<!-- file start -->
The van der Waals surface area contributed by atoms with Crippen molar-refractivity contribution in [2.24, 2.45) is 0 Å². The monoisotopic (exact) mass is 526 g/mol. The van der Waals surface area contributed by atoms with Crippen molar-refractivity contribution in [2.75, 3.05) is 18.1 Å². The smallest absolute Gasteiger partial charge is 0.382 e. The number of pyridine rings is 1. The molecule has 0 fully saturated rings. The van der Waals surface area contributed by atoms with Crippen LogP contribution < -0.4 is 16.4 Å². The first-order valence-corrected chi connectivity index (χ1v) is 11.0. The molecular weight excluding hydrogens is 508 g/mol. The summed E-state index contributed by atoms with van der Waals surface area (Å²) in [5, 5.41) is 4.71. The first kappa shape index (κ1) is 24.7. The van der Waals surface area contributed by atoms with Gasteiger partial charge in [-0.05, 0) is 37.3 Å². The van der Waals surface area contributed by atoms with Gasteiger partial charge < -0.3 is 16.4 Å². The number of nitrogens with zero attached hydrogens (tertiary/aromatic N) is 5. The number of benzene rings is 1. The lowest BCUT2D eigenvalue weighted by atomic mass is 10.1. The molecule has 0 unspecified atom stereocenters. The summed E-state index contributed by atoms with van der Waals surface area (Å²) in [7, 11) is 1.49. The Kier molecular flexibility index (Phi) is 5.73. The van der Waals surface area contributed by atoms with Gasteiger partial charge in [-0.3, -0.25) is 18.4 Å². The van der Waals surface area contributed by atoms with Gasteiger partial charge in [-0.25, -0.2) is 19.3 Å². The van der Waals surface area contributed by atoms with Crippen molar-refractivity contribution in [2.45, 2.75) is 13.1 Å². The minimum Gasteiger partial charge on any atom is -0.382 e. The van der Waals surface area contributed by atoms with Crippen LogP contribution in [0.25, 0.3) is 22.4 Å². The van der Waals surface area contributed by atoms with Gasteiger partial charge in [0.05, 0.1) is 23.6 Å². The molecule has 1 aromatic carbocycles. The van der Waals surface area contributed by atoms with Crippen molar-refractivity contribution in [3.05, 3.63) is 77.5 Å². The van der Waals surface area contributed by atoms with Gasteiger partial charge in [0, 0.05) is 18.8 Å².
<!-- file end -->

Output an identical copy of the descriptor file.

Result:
The van der Waals surface area contributed by atoms with Crippen molar-refractivity contribution in [2.24, 2.45) is 0 Å². The monoisotopic (exact) mass is 526 g/mol. The van der Waals surface area contributed by atoms with Crippen molar-refractivity contribution in [2.75, 3.05) is 18.1 Å². The smallest absolute Gasteiger partial charge is 0.382 e. The number of pyridine rings is 1. The molecule has 0 fully saturated rings. The van der Waals surface area contributed by atoms with Crippen LogP contribution < -0.4 is 16.4 Å². The first-order valence-corrected chi connectivity index (χ1v) is 11.0. The molecular weight excluding hydrogens is 508 g/mol. The summed E-state index contributed by atoms with van der Waals surface area (Å²) in [5, 5.41) is 4.71. The first kappa shape index (κ1) is 24.7. The van der Waals surface area contributed by atoms with Gasteiger partial charge in [-0.05, 0) is 37.3 Å². The van der Waals surface area contributed by atoms with Gasteiger partial charge < -0.3 is 16.4 Å². The number of nitrogens with zero attached hydrogens (tertiary/aromatic N) is 5. The number of benzene rings is 1. The lowest BCUT2D eigenvalue weighted by atomic mass is 10.1. The molecule has 0 unspecified atom stereocenters. The summed E-state index contributed by atoms with van der Waals surface area (Å²) in [7, 11) is 1.49. The Kier molecular flexibility index (Phi) is 5.73. The van der Waals surface area contributed by atoms with Gasteiger partial charge in [-0.3, -0.25) is 18.4 Å². The van der Waals surface area contributed by atoms with Gasteiger partial charge in [-0.25, -0.2) is 19.3 Å². The van der Waals surface area contributed by atoms with Crippen molar-refractivity contribution in [2.45, 2.75) is 13.1 Å². The minimum Gasteiger partial charge on any atom is -0.382 e. The van der Waals surface area contributed by atoms with Crippen LogP contribution in [0.25, 0.3) is 22.4 Å². The van der Waals surface area contributed by atoms with Gasteiger partial charge in [0.05, 0.1) is 23.6 Å². The molecule has 1 aromatic carbocycles. The van der Waals surface area contributed by atoms with Crippen molar-refractivity contribution in [3.05, 3.63) is 77.5 Å². The van der Waals surface area contributed by atoms with Gasteiger partial charge in [0, 0.05) is 18.8 Å².